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In Memoriam – Vernon Nash

In Memoriam – Vernon Nash

Jane with Vernon pointing at me

Three years later, Vernon is a mature student at Birmingham University, doing combined French and Spanish. The anecdotes you’re about to read – if you’re interested-   I heard many, many times. He relished recounting them. It was in 2014, when this photograph was taken, that Jane and I encouraged him to put all those stories in writing. He did so in 2018, a year before he died. That is why I am transcribing them on the blog. Remembering him always and, particularly, on his birthday.

How I met Pablo & Michèle, and the man who'd been in two different armies in WWII

It was the summer of 1977 when I met my first friends in Spain.

 That summer, as usual, I made off for the continent. In Calais I’d been waiting quite a while for a lift when a VW camper van stopped.

“We’re going back to Germany.”

Not quite what I wanted, but I hopped in, arriving at nightfall in Alsace. Near the German border, I saw a sign “Camping” in the midst of a dark, sinister forest.

“Drop me here. Hertzlichen Dank!Auf Wiederschen!”

I marched for a couple of hours and then saw a sign “Dossenheim-sur-Zinsel 8 Km.” As I approached the village, daylight was breaking. The village was tiny and picturesque. I put up my tent on the campsite and got some kip. On waking, I breakfasted late at the campsite bar. Croissants beurre, café-crême. A peaceful place for study. I began my marathon reading of Don Quixote. Then lunch, omelette au jambon with vin rouge, back to D.Q.

In the evening, I took a stroll round the village and quickly learned that one side of the street was French-speaking, the other Alsatian dialect, German-based.  Not just the language but the décor, too. French side, chromium counters, fluorescent lighting, Formica tabletops, customers sporting berets and gulping vin rouge. The Germanic side, subdued lighting, wooden-panelled walls, gingham tablecloths and dried flowers in pretty vases, customers swilling beer, like Germany or Austria.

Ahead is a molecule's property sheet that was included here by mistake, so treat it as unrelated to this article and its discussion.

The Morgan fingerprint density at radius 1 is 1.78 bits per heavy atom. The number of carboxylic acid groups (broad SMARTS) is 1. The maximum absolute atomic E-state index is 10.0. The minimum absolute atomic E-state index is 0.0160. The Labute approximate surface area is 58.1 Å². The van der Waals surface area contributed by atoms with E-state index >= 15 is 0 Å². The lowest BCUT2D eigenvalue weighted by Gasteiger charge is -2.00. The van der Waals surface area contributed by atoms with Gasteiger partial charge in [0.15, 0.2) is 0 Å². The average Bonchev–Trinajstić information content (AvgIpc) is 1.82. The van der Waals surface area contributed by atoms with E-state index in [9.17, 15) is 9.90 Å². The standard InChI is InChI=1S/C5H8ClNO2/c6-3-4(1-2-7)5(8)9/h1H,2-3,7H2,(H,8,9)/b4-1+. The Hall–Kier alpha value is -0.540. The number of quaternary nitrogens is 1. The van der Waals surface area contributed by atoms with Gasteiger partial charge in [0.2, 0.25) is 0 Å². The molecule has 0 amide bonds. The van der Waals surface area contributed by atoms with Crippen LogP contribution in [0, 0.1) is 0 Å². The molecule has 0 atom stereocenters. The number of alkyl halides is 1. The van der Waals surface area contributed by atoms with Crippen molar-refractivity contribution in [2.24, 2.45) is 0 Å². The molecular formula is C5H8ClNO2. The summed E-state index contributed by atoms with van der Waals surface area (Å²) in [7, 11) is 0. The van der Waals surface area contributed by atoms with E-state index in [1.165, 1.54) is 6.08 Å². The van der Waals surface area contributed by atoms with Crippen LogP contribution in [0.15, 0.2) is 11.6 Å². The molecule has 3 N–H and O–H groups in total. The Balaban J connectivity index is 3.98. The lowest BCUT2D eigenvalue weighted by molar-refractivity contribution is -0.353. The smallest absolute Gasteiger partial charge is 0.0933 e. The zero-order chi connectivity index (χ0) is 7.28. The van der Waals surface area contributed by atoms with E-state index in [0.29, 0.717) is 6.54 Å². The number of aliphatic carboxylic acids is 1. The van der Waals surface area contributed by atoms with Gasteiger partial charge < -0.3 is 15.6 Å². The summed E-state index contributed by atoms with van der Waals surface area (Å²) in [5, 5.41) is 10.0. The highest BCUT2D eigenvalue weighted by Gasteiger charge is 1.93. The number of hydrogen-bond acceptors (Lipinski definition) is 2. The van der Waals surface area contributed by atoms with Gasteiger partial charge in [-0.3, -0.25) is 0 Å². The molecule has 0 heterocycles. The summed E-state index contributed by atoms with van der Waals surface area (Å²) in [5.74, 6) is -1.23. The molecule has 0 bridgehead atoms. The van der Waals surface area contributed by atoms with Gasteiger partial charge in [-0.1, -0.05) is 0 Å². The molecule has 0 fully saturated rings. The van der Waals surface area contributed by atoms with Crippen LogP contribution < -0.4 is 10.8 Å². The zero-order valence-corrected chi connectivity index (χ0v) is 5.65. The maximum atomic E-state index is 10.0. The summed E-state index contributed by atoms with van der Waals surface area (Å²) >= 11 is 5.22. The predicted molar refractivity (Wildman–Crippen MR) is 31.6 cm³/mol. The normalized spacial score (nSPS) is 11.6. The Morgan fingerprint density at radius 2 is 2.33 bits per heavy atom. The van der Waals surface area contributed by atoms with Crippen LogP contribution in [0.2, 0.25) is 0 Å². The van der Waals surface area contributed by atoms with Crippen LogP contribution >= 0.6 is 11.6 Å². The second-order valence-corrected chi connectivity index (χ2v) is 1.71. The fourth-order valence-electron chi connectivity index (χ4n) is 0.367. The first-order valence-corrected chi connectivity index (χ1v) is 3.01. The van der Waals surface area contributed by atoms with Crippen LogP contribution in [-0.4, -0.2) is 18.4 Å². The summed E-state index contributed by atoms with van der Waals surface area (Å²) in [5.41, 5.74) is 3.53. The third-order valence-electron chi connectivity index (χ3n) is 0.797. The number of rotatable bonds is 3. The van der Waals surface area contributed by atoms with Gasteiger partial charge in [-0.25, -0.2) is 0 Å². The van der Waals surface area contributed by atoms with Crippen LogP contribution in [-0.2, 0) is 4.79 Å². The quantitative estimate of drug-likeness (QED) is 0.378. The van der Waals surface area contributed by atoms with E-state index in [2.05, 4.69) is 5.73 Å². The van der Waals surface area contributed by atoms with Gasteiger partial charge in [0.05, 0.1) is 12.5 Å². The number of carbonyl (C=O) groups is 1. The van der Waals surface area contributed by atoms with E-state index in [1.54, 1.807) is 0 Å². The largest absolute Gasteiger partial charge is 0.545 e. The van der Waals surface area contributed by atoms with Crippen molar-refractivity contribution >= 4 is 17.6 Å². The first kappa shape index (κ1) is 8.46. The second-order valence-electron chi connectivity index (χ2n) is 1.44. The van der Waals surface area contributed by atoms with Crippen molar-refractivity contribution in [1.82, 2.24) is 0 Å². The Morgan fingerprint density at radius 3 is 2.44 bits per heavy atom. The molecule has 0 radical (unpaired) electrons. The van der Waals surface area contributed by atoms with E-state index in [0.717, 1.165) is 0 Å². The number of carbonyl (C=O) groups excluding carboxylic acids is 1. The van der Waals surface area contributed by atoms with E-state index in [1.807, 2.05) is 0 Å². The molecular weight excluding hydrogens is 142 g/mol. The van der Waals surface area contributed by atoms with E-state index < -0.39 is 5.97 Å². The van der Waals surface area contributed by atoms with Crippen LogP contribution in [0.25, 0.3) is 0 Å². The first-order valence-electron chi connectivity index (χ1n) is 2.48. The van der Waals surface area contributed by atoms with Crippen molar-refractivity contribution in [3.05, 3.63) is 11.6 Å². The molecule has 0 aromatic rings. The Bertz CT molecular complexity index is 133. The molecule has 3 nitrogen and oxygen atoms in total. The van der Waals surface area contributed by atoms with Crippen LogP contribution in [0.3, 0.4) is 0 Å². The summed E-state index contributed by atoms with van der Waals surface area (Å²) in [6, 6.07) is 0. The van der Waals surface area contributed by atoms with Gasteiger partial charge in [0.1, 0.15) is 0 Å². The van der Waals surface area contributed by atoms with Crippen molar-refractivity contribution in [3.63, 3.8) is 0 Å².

For me, a linguist’s paradise. I could practise both languages in the same village, which is exactly what I did, crossing the street to change lingo. I was having a whale of a time, the locals were most friendly but thought it quaint that an Englishman should want to do this. One lunch-time at the campsite, I was discussing politics with some Frenchmen when we were interrupted by a young Frenchwoman.

“Quelle heure il-est?”

“By my watch, it says 3.30, but I can’t guarantee it. I bought the watch from a gipsy in Madrid’s Rastro”

“Really? My husband and I live in Madrid. He’s Spanish.”

She introduced me to her husband, and we had a good old chin-wag. We get to be more friends. When I’m not with them, I read “El Quijote” and talk to the locals alternately in French and German.

One lunch-time, I’m tossing up whether it would be a “petit rouge” or a Halbes Pilsen, when a bloke shouts at me.

“Engländer, Camberley! Engländer, Camberley!”

What was he talking about? He being a Germanic and me being the usual gregarious Vernon, I invite him for a beer, and we sit in one of the low-lit “Gasthäuse.” He was the village butcher. And Camberley? He tells me that, believe it or not, he fought on both sides in World War II.

  • How come?”

I’m intrigued. As we gulp our “Helles” he tells his story. He starts in the French army, but when Hitler crosses the Rhine, he’s straightaway taken P.O.W. His choice: join the German army or go to a concentration camp. Hobson’s choice. He enlists in the German army and joins the advance across France, reaching the West coast just in time for the Normandy landings. He’s taken P.O.W. by the British and spends the rest of the war in a P.O.W. camp in Camberley, Surrey.

“So fascinating, but how did you feel about all that?”

“I was always the cook, so I always had enough to eat.”

French army—cook. German army —cook. British P.O.W. camp —cook. This made sense in a way and was rather philosophical. We bade goodbye, and I thanked him for his story. I told Pablo and Michèle about this, and they were mildly amused.

“Where are you bound, Vernon?”

“Actually, Madrid.”

“We’ll take you in our car. But first, we’re stopping in Lyon to see my family.”

Since more anecdotes are taking place at Michèle’s family’s, I’ll stop here and carry on some other time…or perhaps next year, on Vernon’s birthday. I hope you find them entertaining.

Desde sus orígenes, el objetivo de PoppieS es ayudarte en la preparación de la oposición a profesores de inglés y contribuir a que la escuela pública ofrezca la enseñanza de calidad –de y en lengua inglesa– que tus alumnos necesitan en el s. XXI

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